British Nursing News Nursing Agencies List - The No.1 Online Directory for Nursing Agencies
  WWW.BNN-ONLINE.CO.UK       Wednesday, 20 November 2019 
Search stories for:
Sample search for:

News Archives, June 2005
Monday, 27 June 2005 09:26
BNN: British Nursing News Online ·
Long-term care services failing the elderly
A report by The King's Fund an independent charitable foundation whose goal is to improve health, especially in London claims that long-term care services are under-funded and under-staffed.

The King's Fund said the complexities of the care system were at the root of the problems they identified.

In the report which made 30 recommendations for action to improve care services immediately, and in the future.

Julia Unwin, who chaired the inquiry, said: "Care and support services for older people in London are in a sorry state.

"Many older people simply aren't getting what they need and steps to improve the situation are being hampered on several fronts.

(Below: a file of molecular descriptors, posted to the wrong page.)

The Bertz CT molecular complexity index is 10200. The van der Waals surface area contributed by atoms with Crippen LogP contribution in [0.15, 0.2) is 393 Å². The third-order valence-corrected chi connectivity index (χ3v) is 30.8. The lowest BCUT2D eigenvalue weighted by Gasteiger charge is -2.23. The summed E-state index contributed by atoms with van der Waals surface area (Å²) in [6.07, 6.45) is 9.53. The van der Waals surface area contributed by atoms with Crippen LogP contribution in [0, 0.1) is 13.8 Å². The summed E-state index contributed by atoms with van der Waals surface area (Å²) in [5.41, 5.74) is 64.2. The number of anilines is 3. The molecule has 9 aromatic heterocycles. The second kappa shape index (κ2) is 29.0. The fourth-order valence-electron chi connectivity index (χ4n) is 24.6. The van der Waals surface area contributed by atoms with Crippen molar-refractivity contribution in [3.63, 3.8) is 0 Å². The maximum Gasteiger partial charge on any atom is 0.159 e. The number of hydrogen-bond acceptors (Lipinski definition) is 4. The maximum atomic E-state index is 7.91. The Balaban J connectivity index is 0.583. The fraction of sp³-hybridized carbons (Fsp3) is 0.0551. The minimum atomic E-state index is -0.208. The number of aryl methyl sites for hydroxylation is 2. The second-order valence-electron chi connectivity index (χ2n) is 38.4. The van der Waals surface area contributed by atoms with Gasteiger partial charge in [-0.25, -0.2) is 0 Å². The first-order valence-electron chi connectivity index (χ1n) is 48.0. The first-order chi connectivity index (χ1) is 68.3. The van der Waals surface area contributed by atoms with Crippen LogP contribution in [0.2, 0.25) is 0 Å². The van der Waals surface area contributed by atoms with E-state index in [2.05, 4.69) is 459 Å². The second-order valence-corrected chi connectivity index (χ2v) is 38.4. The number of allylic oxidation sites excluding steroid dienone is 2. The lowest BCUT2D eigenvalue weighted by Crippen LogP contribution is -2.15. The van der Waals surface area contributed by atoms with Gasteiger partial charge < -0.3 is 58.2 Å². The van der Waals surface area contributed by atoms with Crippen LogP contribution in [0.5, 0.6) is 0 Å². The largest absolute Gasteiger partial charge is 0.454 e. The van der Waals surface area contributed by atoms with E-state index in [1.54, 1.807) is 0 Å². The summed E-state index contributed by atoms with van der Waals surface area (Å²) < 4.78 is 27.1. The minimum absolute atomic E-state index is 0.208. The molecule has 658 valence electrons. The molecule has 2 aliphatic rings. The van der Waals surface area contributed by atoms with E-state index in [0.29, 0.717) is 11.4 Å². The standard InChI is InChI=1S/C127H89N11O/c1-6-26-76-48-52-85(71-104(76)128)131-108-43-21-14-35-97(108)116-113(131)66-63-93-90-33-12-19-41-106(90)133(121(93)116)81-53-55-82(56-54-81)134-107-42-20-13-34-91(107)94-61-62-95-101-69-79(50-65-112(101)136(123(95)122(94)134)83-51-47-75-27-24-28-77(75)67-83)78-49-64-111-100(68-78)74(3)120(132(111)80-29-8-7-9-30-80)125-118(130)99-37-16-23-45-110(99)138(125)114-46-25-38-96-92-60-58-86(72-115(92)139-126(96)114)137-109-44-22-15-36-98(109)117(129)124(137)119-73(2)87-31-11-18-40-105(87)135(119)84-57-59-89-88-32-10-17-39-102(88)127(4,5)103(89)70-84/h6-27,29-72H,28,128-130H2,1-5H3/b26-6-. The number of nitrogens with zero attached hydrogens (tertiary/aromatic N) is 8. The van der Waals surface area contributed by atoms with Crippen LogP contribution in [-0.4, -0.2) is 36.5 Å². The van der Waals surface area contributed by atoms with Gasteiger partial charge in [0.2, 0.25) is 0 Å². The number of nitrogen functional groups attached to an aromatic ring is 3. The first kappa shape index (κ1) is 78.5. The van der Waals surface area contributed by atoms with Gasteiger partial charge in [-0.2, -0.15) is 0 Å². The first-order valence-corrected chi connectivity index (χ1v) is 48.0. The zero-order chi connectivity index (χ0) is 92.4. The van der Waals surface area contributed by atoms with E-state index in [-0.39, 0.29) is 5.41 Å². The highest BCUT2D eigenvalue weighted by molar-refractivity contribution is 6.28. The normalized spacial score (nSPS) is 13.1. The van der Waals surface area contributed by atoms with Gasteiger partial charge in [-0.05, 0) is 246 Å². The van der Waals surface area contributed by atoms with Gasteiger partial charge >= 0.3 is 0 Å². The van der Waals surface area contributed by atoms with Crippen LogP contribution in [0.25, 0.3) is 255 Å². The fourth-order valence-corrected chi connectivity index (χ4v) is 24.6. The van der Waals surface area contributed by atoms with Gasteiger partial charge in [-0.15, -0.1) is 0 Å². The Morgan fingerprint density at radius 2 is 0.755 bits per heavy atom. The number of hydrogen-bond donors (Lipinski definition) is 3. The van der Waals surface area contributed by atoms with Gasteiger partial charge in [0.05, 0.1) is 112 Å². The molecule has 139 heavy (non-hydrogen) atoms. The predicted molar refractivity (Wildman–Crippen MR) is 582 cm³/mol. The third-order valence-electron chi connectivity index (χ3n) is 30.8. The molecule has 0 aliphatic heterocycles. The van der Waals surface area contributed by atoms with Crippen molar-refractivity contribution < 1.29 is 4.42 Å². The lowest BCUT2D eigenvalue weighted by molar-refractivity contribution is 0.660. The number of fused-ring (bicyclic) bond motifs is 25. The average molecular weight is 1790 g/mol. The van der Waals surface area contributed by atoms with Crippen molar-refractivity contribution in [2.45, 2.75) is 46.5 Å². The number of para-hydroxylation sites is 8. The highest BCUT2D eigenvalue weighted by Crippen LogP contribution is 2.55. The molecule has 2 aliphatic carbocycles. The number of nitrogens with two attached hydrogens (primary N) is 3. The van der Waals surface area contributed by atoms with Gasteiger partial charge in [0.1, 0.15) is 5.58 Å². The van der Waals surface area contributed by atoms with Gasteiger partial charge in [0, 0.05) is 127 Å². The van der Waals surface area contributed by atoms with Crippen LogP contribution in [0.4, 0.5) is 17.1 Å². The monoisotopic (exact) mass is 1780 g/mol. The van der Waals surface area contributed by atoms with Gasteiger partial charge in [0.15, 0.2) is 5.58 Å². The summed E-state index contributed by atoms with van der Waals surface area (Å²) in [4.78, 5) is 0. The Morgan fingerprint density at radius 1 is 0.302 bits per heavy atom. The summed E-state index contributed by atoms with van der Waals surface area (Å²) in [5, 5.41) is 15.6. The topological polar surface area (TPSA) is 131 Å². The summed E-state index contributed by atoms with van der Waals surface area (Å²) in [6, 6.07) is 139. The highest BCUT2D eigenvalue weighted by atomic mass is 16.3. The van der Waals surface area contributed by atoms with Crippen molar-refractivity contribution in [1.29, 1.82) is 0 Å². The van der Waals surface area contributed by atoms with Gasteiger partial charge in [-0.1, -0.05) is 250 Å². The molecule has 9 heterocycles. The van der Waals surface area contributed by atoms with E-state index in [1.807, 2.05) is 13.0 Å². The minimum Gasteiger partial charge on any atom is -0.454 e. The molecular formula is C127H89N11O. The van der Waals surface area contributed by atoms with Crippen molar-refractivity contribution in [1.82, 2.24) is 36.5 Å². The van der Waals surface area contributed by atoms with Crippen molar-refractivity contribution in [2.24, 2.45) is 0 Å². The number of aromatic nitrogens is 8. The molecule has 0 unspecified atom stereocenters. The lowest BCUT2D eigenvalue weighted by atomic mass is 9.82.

"At the root of this is a poorly developed care market that is failing older people and their carers".

She added: "The Government is increasingly looking to empower older people through the use of direct payments and individual budgets, but this will not be successful unless there are sufficient services of the right kind that people want to buy”.

Ms Unwin said the Government must urgently review its decision not to increase funding for adult social care and older people in the short term.

She added: "With services for older people currently high on the political agenda, the time is now right to take concerted action”.